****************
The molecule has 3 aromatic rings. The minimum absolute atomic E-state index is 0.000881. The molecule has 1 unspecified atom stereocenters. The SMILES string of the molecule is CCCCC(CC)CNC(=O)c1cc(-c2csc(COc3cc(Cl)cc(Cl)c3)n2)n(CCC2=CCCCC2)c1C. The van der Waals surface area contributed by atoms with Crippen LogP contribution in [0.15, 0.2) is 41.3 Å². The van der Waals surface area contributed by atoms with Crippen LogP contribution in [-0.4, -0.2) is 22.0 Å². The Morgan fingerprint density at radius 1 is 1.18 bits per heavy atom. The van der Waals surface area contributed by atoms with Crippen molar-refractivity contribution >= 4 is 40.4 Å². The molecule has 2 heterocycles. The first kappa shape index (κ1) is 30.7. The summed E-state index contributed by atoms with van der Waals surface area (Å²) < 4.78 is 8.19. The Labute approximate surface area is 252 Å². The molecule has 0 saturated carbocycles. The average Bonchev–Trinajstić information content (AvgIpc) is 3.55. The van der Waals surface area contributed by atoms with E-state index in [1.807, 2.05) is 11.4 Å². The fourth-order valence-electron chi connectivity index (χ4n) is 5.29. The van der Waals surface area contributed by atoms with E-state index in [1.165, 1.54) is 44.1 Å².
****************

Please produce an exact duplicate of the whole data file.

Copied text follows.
The molecule has 3 aromatic rings. The minimum absolute atomic E-state index is 0.000881. The molecule has 1 unspecified atom stereocenters. The SMILES string of the molecule is CCCCC(CC)CNC(=O)c1cc(-c2csc(COc3cc(Cl)cc(Cl)c3)n2)n(CCC2=CCCCC2)c1C. The van der Waals surface area contributed by atoms with Crippen LogP contribution in [0.15, 0.2) is 41.3 Å². The van der Waals surface area contributed by atoms with Crippen LogP contribution in [-0.4, -0.2) is 22.0 Å². The Morgan fingerprint density at radius 1 is 1.18 bits per heavy atom. The van der Waals surface area contributed by atoms with Crippen molar-refractivity contribution >= 4 is 40.4 Å². The molecule has 2 heterocycles. The first kappa shape index (κ1) is 30.7. The summed E-state index contributed by atoms with van der Waals surface area (Å²) < 4.78 is 8.19. The Labute approximate surface area is 252 Å². The molecule has 0 saturated carbocycles. The average Bonchev–Trinajstić information content (AvgIpc) is 3.55. The van der Waals surface area contributed by atoms with E-state index in [1.807, 2.05) is 11.4 Å². The fourth-order valence-electron chi connectivity index (χ4n) is 5.29. The van der Waals surface area contributed by atoms with E-state index in [1.165, 1.54) is 44.1 Å².